By Steve Woodhouse Editor
The Journal Express
---- — Organizations which participated in a controversial June forum involving tourism expert Roger Brooks recently received the presenter’s full report in regard to improving the vacation industry in Marion County, and are now working on plans to implement his strategies.
Brooks has made a name for himself across the country, and the globe, for being able to provide solutions and suggestions to towns interested in improving themselves. He came to Marion County this summer and was left with the impression that the county’s current tourism revenue of approximately $50 million could be tripled to $150 million.
Carla Eysink, Executive Director of the Marion County Development Commission (MCDC), says that the written report was reviewed at a quarterly tourism meeting on Sept. 30. She said the written report was similar to the workshop, but also included additional action items.
These actions were divided among short-term and long-term goals. Costs involved with implementing these changes and recommendations were key factors in determining completion dates and priority. By the first of December, when the tourism group meets again, Eysink hopes there is a rough timeline for completing these projects and finding a “champion” for each one to see them through.
One recommendation made by Brooks was to make information about Marion County attractions available 24/7/365. Eysink hopes to install approximately 20 information stands around the county, to fill with brochures and other tourism information. The “champion” for this project will also check on them routinely to ensure they are stocked and in good order. Locations for these have not been determined.
These information centers are expected to cost a little over $2,000, which Eysink believes will quickly turn a profit in terms of tourism income to the county. They offer the opportunity to “cross-sell” Marion County communities and attractions.
The county’s tourism website will also include a link to the “101 Gems of Marion County,” another suggestion by Brooks. Eysink said a grant from the Iowa Tourism Office has been applied for to pay for this project.
As reported, the MCDC has relaunched the “Best of the Red Rock Area” contest this year. Eysink said the results of this contest will help determine what the 101 gems should be. One of Brooks’ messages was to celebrate, accentuate and promote the region’s most popular assets and attractions. The contest is expected to show what restaurants, businesses, attractions, events, etc., are held in the highest regard already. Recommendations will also be used to determine what to focus on in the 2014 travel guide, which MCDC is already working on. Voting in the contest is available at www.redrockarea.com, and will be open until Nov. 1. Winners will be announced in January.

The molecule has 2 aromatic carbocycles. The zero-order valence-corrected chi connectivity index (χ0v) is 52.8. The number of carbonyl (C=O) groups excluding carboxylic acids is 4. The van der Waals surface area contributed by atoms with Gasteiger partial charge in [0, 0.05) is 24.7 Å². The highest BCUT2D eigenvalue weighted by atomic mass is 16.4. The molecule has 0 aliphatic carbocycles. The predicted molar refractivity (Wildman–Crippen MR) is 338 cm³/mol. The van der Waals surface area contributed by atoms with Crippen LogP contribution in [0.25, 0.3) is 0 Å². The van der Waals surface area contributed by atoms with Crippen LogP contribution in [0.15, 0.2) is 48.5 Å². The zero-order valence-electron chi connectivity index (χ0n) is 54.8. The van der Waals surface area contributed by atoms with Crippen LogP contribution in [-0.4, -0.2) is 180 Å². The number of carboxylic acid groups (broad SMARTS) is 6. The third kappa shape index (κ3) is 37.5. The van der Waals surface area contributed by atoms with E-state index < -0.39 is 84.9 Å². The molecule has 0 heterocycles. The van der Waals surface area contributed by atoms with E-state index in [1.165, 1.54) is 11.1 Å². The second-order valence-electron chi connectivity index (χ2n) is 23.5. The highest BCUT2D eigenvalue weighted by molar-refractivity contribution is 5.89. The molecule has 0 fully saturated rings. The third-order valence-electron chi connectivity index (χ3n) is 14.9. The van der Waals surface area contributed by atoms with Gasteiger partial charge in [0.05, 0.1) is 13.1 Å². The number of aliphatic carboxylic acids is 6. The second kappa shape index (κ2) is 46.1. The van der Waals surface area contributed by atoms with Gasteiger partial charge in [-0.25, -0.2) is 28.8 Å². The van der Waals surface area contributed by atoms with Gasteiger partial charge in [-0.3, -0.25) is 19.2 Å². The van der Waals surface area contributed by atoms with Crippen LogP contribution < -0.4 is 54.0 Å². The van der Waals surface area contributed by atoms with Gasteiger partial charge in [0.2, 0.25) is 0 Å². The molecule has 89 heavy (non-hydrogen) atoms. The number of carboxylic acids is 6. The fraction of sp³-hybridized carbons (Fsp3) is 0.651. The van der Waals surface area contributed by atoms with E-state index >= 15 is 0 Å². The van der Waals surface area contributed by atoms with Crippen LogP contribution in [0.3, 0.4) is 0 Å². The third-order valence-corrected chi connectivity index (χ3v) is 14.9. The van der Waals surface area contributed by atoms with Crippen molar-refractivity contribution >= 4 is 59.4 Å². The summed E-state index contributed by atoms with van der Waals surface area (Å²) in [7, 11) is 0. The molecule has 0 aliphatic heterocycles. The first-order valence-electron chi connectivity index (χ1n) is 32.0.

The bigger projects Brooks suggested, such as way-finding signage improvements around the county, will take longer to complete. Focusing the county’s marketing efforts on websites is a priority that could be achieved sooner.
“We know the Web is where we’re getting a ton (of visitors),” Eysink said.
Each tourism entity in the county, whether it be the Knoxville Chamber of Commerce, Pella Convention and Visitors Bureau, Lake Red Rock, etc., is tasked with trying to find an identity to capitalize upon to attract visitors. MCDC is also working on an “umbrella” identity to encompass the entire county in the hopes of bringing more people to the area.
To help achieve this, focus will be on “anchor tenants” in the county, those true destinations Marion County has to offer. Eysink knows of at least two; the Knoxville Raceway and the Historical Village in Pella. Contest results should point out the others.
“There’s lots of others,” Eysink said.
The people who will work to ensure the implementation and follow-through of these new attempts are expected to include stakeholders in each community. Volunteers will be accepted. Eysink remains impressed with Brooks’ presentation, the suggestions he made and the plan that is coming from it.
“It’s a plan to help us move froward,” Eysink said.
Brooks’ visit, the Opportunity Assessment, was made possible through a partnership of several organizations including the Knoxville Raceway, Pella CVB, MCDC, Knoxville Chamber of Commerce, Pella Chamber of Commerce, Pleasantville Chamber of Commerce, City of Pleasantville, Pleasantville State Bank, Marion County Conservation Board, Marion County Community Foundation, Red Rock Lake Association, Central Iowa Tourism Region, MidAmerican Energy, National Sprint Car Hall of Fame and Museum, Molengracht/Royal Amsterdam Hotel and Central College.